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July

Wrestling with the Angel: Battle-Pieces as a Crucible for American Romantic Values
I wish to respond to the question "Why is Melville a good poet?" not from the point of view of a Melville specialist but from that of an American literature generalist. Scholars who think in terms of "continuities" have a difficult time in explaining...
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Later and Last: Time and Lyric Moment in Melville's Battle-Pieces
In Battle-Pieces and Aspects of War, Melville foregrounds the journalistic sources he relies on. The title "Aspects of War" underlines the mediation of the speaker's perspective by suggesting that he will consider a variety of aspects or viewpoints,...
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Melville Transition Team Visits New Bedford. (All Astir)
As Chris Sten announced in his February 2002 "Secretary's Report," our Society membership voted "overwhelmingly" in favor of last November's referendum to affiliate with the Old Dartmouth Historical Society and the New Bedford Whaling Museum/Kendall...
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"Call Me Sal, Jack": Visions of Ishmael in Kerouac's 'On the Road'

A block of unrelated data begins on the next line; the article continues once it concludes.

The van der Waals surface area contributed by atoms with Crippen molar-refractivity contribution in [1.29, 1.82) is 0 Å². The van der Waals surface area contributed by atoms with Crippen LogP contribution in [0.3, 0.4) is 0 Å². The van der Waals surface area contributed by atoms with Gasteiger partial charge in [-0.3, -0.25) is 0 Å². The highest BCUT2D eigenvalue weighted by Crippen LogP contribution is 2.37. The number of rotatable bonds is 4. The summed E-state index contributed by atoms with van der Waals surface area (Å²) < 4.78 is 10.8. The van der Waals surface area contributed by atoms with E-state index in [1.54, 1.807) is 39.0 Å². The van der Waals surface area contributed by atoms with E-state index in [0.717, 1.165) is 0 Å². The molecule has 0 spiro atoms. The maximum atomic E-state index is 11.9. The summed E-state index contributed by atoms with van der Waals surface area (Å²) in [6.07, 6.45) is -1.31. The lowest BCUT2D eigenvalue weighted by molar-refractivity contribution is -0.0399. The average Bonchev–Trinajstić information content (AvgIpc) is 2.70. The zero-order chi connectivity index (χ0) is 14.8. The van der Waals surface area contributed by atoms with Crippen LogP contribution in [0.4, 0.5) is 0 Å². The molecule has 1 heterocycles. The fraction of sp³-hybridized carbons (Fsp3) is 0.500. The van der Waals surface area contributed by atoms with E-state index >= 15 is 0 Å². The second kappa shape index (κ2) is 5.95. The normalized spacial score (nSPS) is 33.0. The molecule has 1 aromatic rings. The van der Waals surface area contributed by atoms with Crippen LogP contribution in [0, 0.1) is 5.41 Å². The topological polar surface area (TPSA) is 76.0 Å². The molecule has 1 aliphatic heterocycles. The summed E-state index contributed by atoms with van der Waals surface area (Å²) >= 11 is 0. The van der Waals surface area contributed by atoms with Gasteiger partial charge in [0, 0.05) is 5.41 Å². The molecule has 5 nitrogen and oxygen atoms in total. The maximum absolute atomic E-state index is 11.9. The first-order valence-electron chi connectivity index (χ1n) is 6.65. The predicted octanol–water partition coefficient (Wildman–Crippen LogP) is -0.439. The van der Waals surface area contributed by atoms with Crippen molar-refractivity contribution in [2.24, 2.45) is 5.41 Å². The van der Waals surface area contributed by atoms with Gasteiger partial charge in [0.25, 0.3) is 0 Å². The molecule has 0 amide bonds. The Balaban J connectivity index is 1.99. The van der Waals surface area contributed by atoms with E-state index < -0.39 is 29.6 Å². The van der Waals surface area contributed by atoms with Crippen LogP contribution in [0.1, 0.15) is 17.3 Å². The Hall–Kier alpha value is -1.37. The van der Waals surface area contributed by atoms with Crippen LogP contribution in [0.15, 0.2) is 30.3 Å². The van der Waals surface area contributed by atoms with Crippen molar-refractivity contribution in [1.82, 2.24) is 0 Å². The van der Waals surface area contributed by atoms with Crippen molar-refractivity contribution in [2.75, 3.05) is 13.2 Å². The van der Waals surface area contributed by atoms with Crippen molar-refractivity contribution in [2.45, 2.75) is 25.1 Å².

Moby-Dick can be viewed as the ur-Beat novel for On the Road. Over one hundred years before Kerouac popular the term "Beat, Melville's narrators in Typee, Omoo, Mardi and Moby-Dick, are all rover-bohemians, or as Kerouac might call them, "Dharma...
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The Trial and Execution of the Mannings
Herman Melville recorded in his travel journal (1) that on the afternoon of November 12, 1849, he had felt homesick and unhappy as he listened to the chanting in the choir of St. Paul's in London. His spirits rallied, however, as he walked "down...
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Herman Melville, Realist Poet
Recent years have seen a resurgence of interest in Melville's poetry, mostly centering, on the question of whether or not his poems are actually"good." William Spengemann and I engaged in a debate on the subject in the Spring/Summer 2000 issue of...
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February

"In the Beginning Was the Word ..." Whale "... the Letter H ..." (1)
Call me Ishmael." Despite a popular impression that these three words open Moby-Dick, Melville's great sea story actually first presents itself as an extended dictionary entry. Consider: following such obligatory preliminaries as title page, dedication...
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Roses of a New Bedford Summer
Herman Melville wrote in chapter 6 of Moby-Dick that "The women of New Bedford, they bloom like their own red roses." The women of the New Bedford 2001 summer contributed a fine rose garden that continues to flourish into the millennium winter. Notable...